• Josh Uche

Linebackers

  • Justin Strnad
  • Malik Harrison
  • Justin Simmons
  • Kenneth Murray
  • Markus Bailey
  • Patrick Queen
  • Jordan Brooks
  • Michael Divinity
  • Troy Dye
  • Terrell Lewis
  • Jordan Mack
  • Jacob Phillips
  • Shaquille Quarterman
  • Michael Pinckney
  • Evan Weaver

Cornerback

  • Damon Arnette
  • Cameron Dantzler
  • Trevon Diggs
  • Jeff Gladney Jr.
  • Troy Pride Jr.
  • Kristian Fulton
  • AJ Green
  • CJ Henderson
  • Darnay Holmes
  • Lamar Jackson
  • Javelin Guidry (injury)
  • Noah Igbinoghene
  • Amik Robertson
  • Stanford Samuels

Safety

  • Xavier McKinney
  • Antoine Brooks Jr.
  • Shyheim Carter
  • Jeremy Chinn
  • Ashtyn Davis
  • Grant Delpit
  • Kyle Dugger
  • Jordan Fuller
  • Alohi Gilman
  • Geno Stone
  • K’Von Wallace
  • Antoine Winfield Jr.

2020 NFL Combine Schedule

THURSDAY, FEB 27
4-11PM ET
TE, QB, WR

Tight ends, quarterbacks and wide receivers take the field for the first day of on-field workouts.

FRIDAY, FEB 28
4-11PM ET
PK, ST, OL, RB

Place kickers, special teams, offensive linemen, and running backs take the field for the second day of on-field workouts.

SATURDAY, FEB 29
4-11PM ET
DL, LB

Defensive linemen and linebackers will take the field for day three of on-field workouts.

SUNDAY, MAR 1
2-7PM ET
DB

Watch as defensive backs take center stage


What goes down at the combine, via NFL Network
40-yard dash
The 40-yard dash is the marquee event at the combine. It’s kind of like the 100-meters at the Olympics: It’s all about speed, explosion and watching skilled athletes run great times. These athletes are timed at 10, 20 and 40-yard intervals. What the scouts are looking for is an explosion from a static start.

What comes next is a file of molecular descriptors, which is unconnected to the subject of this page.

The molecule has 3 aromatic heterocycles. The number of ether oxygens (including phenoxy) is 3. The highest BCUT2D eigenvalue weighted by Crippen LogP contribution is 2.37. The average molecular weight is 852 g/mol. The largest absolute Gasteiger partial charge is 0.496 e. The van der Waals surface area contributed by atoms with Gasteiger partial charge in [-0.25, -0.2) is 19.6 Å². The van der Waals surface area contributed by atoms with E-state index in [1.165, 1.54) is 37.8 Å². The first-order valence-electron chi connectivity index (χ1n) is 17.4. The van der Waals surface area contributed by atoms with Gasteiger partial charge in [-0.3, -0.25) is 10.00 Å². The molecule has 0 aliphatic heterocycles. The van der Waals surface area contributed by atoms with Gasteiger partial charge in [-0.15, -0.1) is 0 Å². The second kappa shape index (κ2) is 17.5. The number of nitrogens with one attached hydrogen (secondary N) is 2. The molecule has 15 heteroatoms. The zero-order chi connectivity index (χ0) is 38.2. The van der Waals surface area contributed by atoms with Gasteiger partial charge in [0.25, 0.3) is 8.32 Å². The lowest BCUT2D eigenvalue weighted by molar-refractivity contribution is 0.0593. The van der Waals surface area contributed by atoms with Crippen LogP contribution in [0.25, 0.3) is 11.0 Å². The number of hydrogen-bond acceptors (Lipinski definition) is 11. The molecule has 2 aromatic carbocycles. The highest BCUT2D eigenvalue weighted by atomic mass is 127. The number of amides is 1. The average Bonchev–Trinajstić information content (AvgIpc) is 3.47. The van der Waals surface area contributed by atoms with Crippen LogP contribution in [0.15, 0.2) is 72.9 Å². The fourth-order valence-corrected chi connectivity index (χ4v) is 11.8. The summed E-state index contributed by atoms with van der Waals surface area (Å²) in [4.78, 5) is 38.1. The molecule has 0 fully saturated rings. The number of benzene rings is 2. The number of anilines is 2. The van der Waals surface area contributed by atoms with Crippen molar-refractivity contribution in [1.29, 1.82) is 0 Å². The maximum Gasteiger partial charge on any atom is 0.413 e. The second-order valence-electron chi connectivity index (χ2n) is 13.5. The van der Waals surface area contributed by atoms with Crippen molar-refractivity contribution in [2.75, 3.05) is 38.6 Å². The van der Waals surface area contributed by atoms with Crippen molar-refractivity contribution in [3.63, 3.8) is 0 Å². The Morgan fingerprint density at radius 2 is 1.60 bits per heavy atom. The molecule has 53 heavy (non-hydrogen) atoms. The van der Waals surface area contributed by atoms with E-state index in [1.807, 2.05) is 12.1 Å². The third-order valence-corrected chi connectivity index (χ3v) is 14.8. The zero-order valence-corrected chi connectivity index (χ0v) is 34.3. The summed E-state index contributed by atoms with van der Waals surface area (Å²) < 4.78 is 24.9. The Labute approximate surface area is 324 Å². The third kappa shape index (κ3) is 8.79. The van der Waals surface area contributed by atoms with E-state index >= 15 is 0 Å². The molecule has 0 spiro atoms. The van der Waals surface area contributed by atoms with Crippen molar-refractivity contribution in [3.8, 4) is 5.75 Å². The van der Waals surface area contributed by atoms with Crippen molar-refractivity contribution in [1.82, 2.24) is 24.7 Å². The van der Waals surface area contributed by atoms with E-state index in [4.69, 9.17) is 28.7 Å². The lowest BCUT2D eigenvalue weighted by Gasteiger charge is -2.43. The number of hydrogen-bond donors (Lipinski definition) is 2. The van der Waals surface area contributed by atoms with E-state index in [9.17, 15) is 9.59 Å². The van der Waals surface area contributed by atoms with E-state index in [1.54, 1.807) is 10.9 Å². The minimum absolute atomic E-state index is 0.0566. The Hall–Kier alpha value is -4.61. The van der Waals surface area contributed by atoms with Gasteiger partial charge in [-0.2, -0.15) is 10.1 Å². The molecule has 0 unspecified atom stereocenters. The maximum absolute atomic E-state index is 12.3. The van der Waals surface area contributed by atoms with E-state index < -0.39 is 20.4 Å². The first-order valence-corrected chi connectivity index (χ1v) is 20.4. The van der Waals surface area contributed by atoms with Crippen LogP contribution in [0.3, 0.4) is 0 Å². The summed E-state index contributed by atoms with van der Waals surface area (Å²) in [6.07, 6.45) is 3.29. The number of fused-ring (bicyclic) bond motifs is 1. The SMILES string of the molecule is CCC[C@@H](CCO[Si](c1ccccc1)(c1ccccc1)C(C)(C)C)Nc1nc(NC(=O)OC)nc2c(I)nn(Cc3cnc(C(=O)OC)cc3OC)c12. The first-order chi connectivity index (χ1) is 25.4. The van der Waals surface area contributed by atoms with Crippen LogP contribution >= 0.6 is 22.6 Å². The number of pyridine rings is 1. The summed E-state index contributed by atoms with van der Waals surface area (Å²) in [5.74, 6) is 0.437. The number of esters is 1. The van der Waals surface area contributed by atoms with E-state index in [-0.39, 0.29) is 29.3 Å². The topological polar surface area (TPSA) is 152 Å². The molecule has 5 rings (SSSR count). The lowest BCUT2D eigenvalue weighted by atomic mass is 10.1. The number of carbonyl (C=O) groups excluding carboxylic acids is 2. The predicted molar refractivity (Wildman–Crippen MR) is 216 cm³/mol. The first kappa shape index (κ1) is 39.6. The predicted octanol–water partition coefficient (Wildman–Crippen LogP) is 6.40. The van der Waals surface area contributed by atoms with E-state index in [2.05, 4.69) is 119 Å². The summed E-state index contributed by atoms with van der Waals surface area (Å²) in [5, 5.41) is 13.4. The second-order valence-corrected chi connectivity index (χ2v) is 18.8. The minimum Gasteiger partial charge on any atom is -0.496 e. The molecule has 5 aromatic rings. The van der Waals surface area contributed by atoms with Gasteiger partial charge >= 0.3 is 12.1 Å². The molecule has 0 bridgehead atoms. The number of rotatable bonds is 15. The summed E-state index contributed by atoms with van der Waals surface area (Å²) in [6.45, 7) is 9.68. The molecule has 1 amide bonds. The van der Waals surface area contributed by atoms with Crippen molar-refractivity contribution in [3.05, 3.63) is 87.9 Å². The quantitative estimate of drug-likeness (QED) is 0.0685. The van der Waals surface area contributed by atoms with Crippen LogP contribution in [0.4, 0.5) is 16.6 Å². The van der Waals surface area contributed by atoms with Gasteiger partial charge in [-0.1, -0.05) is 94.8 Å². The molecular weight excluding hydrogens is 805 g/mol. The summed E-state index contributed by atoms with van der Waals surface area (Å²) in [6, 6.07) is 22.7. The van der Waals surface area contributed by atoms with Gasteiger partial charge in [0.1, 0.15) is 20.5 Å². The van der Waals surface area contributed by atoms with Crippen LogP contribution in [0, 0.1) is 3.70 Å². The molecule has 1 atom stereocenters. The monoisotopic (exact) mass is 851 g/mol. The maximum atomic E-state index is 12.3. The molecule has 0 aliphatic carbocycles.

Bench press
The bench press is a test of strength — 225 pounds, as many reps as the athlete can get. What the NFL scouts are also looking for is endurance. Anybody can do a max one time, but what the bench press tells the pro scouts is how often the athlete frequented his college weight room for the last 3-5 years.

Vertical jump
The vertical jump is all about lower-body explosion and power. The athlete stands flat-footed and they measure his reach. It is important to accurately measure the reach, because the differential between the reach and the flag the athlete touches is his vertical jump measurement.

Broad jump
The broad jump is like being in gym class back in junior high school. Basically, it is testing an athlete’s lower-body explosion and lower-body strength. The athlete starts out with a stance balanced and then he explodes out as far as he can. It tests explosion and balance, because he has to land without moving.

3 cone drill
The 3 cone drill tests an athlete’s ability to change directions at a high speed. Three cones in an L-shape. He starts from the starting line, goes 5 yards to the first cone and back. Then, he turns, runs around the second cone, runs a weave around the third cone, which is the high point of the L, changes directions, comes back around that second cone and finishes.

Shuttle run
The short shuttle is the first of the cone drills. It is known as the 5-10-5. What it tests is the athlete’s lateral quickness and explosion in short areas. The athlete starts in the three-point stance, explodes out 5 yards to his right, touches the line, goes back 10 yards to his left, left hand touches the line, pivot, and he turns 5 more yards and finishes.